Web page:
Accessory Electrification in Class 8 Tractors 2006-01-0215
Fuel costs to operate large trucks have risen substantially in the last few years and, based on petroleum supply/demand curves, that trend is expected to continue for the foreseeable future. Non-propulsion or parasitic loads in a large truck account for a significant percentage of overall engine load, leading to reductions in overall vehicle fuel economy. Electrification of parasitic loads offers a way of minimizing non-propulsion engine loads, using the full motive force of the engine for propulsion and maximizing vehicle fuel economy.
This paper covers the integration and testing of electrified accessories, powered by a fuel cell auxiliary power unit (APU) in a Class 8 tractor. It is a continuation of the efforts initially published in SAE paper 2005-01-0016. Electrified accessories include the engine cooling system, complete with electric water pump and radiator fans; the cabin air conditioning system, including compressor, remote condenser, and fan; and the vehicle compressed air supply system. A 20 kW fuel cell APU supplies 42 VDC power for all electrified accessories. A 34.5 MPa compressed hydrogen storage and supply system, with a capacity of five kg of hydrogen, supplies the APU. Product water from the fuel cell is collected and used as an evaporative-cooling assist for the engine charge air cooler and radiator, thereby minimizing cooling fan-on time. A 42/14 dual-voltage high-efficiency alternator is used to replace the OEM alternator, to provide an alternate source of 42 VDC in the event that the fuel cell is inoperative.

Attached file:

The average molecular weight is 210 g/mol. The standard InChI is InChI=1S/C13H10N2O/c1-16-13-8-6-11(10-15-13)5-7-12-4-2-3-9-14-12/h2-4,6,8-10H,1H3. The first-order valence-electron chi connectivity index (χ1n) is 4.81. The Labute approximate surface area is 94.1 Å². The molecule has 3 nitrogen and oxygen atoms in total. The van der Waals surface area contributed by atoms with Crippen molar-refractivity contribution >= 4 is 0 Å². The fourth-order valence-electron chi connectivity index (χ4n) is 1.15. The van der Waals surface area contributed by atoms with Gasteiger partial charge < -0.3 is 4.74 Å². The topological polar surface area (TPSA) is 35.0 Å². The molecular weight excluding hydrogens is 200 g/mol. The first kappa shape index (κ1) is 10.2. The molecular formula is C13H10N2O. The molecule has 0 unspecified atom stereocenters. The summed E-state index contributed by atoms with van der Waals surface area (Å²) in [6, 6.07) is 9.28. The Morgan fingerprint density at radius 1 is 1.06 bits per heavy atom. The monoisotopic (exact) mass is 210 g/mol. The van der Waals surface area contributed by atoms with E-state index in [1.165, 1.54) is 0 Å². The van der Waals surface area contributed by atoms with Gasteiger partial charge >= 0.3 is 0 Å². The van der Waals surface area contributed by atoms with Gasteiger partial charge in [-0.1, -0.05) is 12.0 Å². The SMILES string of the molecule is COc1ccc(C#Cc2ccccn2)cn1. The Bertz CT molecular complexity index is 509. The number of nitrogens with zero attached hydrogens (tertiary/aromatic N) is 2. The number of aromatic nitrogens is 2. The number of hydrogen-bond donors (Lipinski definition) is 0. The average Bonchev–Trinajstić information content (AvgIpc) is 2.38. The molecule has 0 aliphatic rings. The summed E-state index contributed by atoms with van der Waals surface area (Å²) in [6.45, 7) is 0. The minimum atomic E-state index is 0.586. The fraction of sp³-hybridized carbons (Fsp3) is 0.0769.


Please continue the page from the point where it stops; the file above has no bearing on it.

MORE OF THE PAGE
For each electrified accessory, a system description is provided detailing the physical configuration, subsystem design, control strategies, and a summary of energy savings. An overall summary of energy savings during an unloaded (bobtail) cross-country trip is provided.
This work was been performed at Southwest Research Institute and SunLine Transit Agency and is funded by the US Army National Automotive Center. The Class 8 tractor has been tested in service in the desert of southern California, where SunLine Transit Agency is located.